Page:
Books and reading and stories are an indelibly entwined part of my childhood.
I remember sitting in the tropical heat under the swaying branches of a coconut palm while listening to a story told by a grandmother. My cousins and other children who lived on nearby farms sat around me, all of us enraptured by this teller of tales. I don’t have many memories from that childhood visit to a rural area where one of my aunts then lived, but that one is vivid.
I also remember asking my mother for help with a school assignment where we had to write a story both in English and Hindi. I think the story was only a couple of paragraphs long, but I sweated over that piece, already conscious that words and how they were ordered mattered.
And this I can’t remember—but my mother tells me she inhaled romance novels while pregnant with me. Apparently, I was taking notes in the womb that came to fruition some two and a half decades later.
…I was taking notes in the womb that came to fruition some two and a half decades later.
When I learned to read, I don’t know. I just know that my most treasured gifts were books. I still have a hardcover book of fairy tales that my parents gave me. It has a royal blue cover illustrated with fairy tale creatures and it still makes my heart swell to look at it. And even after reading thousands of books in the time since, I still remember those stories.
Alongside that sits another book with a glossy cover, a birthday gift from my eldest cousin that made my childhood self explode with joy.
Owning a book of my own was a big thing for me. Books were expensive in Fiji, where I was born and spent the first years of my childhood. We were just an ordinary young family, and buying big, shiny new books wasn’t a normal part of the budget. It was saved for very special occasions, and to this day, I’m very careful with my books. You won’t find me dog-earing books or breaking the spines. And if you borrow a book and return it damaged, I’m not sure our friendship will survive.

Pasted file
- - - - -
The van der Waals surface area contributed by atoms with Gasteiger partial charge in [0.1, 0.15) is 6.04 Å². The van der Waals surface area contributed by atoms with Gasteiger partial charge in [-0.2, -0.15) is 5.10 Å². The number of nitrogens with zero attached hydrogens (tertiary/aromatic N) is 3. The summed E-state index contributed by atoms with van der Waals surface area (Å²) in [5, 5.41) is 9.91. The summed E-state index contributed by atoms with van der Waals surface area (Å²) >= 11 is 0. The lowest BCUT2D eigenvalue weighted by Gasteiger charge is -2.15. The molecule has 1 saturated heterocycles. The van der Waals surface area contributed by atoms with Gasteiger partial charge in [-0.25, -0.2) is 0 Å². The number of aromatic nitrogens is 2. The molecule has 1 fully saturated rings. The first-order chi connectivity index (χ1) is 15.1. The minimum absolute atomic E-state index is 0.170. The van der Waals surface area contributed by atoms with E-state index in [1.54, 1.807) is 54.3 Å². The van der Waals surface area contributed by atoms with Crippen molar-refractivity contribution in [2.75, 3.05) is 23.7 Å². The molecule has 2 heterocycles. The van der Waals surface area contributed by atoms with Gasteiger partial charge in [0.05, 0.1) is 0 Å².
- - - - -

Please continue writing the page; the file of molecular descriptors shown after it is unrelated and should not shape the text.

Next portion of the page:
…my most treasured gifts were books.
At some point, I discovered comics, and I have a clear memory of asking my mum if I could have some of the new ones. Those beloved comics didn’t survive our shift to New Zealand, but I remember curling up and becoming lost in them.
Books and stories just made me happy.
I did most of my reading through the library book bus that used to come to my primary school. It was a small bus stuffed with books, and I couldn’t wait for the day until I could go from the children’s side of the bus to the adult side. I can still recall going up the steps to the bus, dressed in my light green and neatly pressed school uniform, and peeking over at that mysterious side.
As it happened, however, we moved to New Zealand before I made it there. Suddenly, I found myself living in a city dotted with libraries. Even my school had its own library! I was in heaven at this wealth of riches. I can’t tell you how many hours I spent in the local community library—but I know it was never enough. At one point, I found the Charles Dickens children’s editions and decided I’d work my way through them.
I have no idea why I chose the Charles Dickens shelf. Perhaps simply because it was there and it was my ambition to read the entire children’s section. I was also that kid who moved books to random shelves to “hide” them because my card was maxed out and I couldn’t immediately take the books out. My apologies to all the librarians I no doubt annoyed. (If it’s any consolation, I did my share of shelving and reshelving years later, when I worked at the Mt. Roskill Library.)
I can’t tell you how many hours I spent in the local community library—but I know it was never enough.
Books and stories helped form me as a person, and for that, I’m incredibly grateful. Through the pages of books I’ve flown the mythical skies of imagined worlds, I’ve been a scientist and a superhero, I’ve gone to Mars, and I’ve travelled to a tiny rural village on the other side of the planet. To this day, when I’m stressed, I pick up a book and read for an hour and I can find calm.
Books centre me.
For that reason, I try to read each and every day. It doesn’t matter if I’m on a tight deadline, I’ll give myself that reading time—because I’m a better writer if I feed the reader who lives in my soul. The reader who finally made it over to the adult side of the book bus.
Nalini Singh was born in Fiji and raised in New Zealand. She spent three years living and working in Japan, and travelling around Asia before returning to New Zealand now - although she's always plotting new trips. She has worked as a lawyer, a librarian, a candy factory general hand, a bank temp and an English teacher, not necessarily in that order.